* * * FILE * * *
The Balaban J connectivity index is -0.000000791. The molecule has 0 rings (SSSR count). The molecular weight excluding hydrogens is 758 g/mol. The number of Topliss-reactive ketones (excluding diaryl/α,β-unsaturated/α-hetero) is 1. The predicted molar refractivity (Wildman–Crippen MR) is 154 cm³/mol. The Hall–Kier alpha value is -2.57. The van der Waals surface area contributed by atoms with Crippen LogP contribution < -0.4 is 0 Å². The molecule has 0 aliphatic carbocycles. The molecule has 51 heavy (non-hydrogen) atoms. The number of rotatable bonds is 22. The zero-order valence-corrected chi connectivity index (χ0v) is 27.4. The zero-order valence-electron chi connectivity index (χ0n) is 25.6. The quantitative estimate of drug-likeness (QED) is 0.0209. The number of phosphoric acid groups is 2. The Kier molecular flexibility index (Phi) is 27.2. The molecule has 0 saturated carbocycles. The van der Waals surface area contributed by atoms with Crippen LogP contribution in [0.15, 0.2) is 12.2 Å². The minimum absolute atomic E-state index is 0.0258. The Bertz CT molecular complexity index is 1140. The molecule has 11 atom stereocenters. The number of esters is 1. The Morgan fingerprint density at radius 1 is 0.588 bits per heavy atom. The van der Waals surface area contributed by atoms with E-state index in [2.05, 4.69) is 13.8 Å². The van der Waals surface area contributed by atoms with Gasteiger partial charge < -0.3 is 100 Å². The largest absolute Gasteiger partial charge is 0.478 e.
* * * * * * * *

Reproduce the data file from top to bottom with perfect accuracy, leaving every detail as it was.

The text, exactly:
The Balaban J connectivity index is -0.000000791. The molecule has 0 rings (SSSR count). The molecular weight excluding hydrogens is 758 g/mol. The number of Topliss-reactive ketones (excluding diaryl/α,β-unsaturated/α-hetero) is 1. The predicted molar refractivity (Wildman–Crippen MR) is 154 cm³/mol. The Hall–Kier alpha value is -2.57. The van der Waals surface area contributed by atoms with Crippen LogP contribution < -0.4 is 0 Å². The molecule has 0 aliphatic carbocycles. The molecule has 51 heavy (non-hydrogen) atoms. The number of rotatable bonds is 22. The zero-order valence-corrected chi connectivity index (χ0v) is 27.4. The zero-order valence-electron chi connectivity index (χ0n) is 25.6. The quantitative estimate of drug-likeness (QED) is 0.0209. The number of phosphoric acid groups is 2. The Kier molecular flexibility index (Phi) is 27.2. The molecule has 0 saturated carbocycles. The van der Waals surface area contributed by atoms with Crippen LogP contribution in [0.15, 0.2) is 12.2 Å². The minimum absolute atomic E-state index is 0.0258. The Bertz CT molecular complexity index is 1140. The molecule has 11 atom stereocenters. The number of esters is 1. The Morgan fingerprint density at radius 1 is 0.588 bits per heavy atom. The van der Waals surface area contributed by atoms with E-state index in [2.05, 4.69) is 13.8 Å². The van der Waals surface area contributed by atoms with Gasteiger partial charge < -0.3 is 100 Å². The largest absolute Gasteiger partial charge is 0.478 e.